The idea that Buddhism doesn’t have a concept of “sin” has floated through various readings and dharma talks. It’s also been thrown around dharma discussions by people who come to Buddhism because of the apparent lack of punitive measures. It intrigues me because I wonder how we slide pass things like the precepts, karma and all that stuff that points to taking responsibility for our actions and making a commitment to not create suffering. True, many practitioners I know (and hold dear) will take a pick-and-choose approach to Buddhism – as they did with Christianity until the drop down menu ran out. And I openly place myself in that camp all the while knowing deep down that the drop down menu really has only one option.
Like most things, I’ve accepted this pronouncement that there is no concept as “sin” in Buddhism without any real reflection. It probably has more to do with a need for Buddhism to be different from Catholicism than any deep examination of Buddhist concepts. Let’s admit it: I want a practice where my actions don’t stamp me with the ink traces of disregulated behaviour. In other words, I don’t want there to be any evidence of my wrongdoing. And blindly accepting that Buddhism has no concept such as “sin” allows me all kinds of angles to play when I’ve crossed the line.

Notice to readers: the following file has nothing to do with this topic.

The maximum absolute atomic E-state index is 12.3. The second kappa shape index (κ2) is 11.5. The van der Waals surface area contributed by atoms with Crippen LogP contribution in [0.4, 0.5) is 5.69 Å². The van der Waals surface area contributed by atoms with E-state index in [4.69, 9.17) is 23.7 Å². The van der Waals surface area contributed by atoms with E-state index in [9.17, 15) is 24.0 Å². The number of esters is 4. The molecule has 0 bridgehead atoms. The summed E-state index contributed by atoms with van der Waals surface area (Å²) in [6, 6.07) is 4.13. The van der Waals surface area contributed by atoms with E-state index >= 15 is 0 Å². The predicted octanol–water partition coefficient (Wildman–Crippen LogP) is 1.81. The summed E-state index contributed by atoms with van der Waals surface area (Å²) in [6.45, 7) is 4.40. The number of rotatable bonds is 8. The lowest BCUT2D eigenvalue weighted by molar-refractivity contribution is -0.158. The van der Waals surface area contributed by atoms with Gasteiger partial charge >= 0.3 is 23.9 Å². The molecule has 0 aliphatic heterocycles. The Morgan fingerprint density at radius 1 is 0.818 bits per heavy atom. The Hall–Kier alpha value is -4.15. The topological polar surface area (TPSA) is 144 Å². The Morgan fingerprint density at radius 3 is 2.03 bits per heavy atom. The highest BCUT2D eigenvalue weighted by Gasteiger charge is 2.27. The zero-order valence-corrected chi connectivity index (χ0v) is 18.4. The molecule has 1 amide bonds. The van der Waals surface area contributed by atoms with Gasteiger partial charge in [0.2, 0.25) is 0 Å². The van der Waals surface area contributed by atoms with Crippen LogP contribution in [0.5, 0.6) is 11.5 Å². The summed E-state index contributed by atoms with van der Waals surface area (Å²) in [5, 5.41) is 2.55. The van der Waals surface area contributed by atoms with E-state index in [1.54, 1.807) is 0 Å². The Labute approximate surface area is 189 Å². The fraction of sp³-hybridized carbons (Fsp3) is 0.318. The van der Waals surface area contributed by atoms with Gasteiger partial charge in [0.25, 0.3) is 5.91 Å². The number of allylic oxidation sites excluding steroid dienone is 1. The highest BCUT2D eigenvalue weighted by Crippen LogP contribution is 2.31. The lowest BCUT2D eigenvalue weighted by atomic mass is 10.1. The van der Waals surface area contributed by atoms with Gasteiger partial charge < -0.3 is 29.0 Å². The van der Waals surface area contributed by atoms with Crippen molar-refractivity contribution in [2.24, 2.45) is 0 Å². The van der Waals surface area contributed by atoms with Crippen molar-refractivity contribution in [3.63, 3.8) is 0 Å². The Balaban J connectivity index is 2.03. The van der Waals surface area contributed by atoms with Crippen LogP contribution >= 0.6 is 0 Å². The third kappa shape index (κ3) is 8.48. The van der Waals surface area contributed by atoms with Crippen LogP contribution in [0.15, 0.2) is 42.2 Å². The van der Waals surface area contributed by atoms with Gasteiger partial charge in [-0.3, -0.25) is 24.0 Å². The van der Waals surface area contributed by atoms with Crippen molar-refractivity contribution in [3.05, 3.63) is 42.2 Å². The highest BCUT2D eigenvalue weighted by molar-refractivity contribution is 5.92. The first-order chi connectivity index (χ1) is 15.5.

Sin is a word that evokes some deep fear and reactions against old learning and experience. So, I asked myself: what might happen if you let go of that fear?
The online dictionary gives this definition:
noun, verb, sinned, sin·ning.
I don’t think we like having the edges of our nature defined so strongly but that begs the question. Does Buddhism have a concept such as “sin”? Based on the definition, I’d have to say it does. There are precepts – five, ten, sixteen, three hundred, four hundred of them. To transgress the precepts is to commit a regrettable action (I’m chickening out and going to the least fearful definition). So what’s the big deal? If I have a self, it’s going to transgress, i.e., it’s going to sin. What arises is not anything other than what has stuck to the word “sin” culturally and religiously – all that hellfire and damnation. In fact, a “sin” or “sinning” is the only way I can experience my humanity and cultivate self-compassion; it may be the door to seeing the self. The more important issue is in how I meet that transgression or close that door to insight.
I need to get past the fear of being blamed with no recourse to protecting myself if I am to understand what it means to be upright. Digging under the word and all its accretions, sin is really just another way of saying, “How was your commitment to practice here?” And, I think, that is where Buddhism offers more to work with. To extrapolate from Daido Loori’s book “Heart of Being,” the practice of Buddhism (and Zen) trains us in a different concept of control. Not the punitive control of crime and punishment but a control that arises out of “championing improvement.” No stain, no gain, no penance, no absolution. Simply the insight that to champion improvement is to take up the Eightfold Path as the set of precepts they are.
Thank you for practising,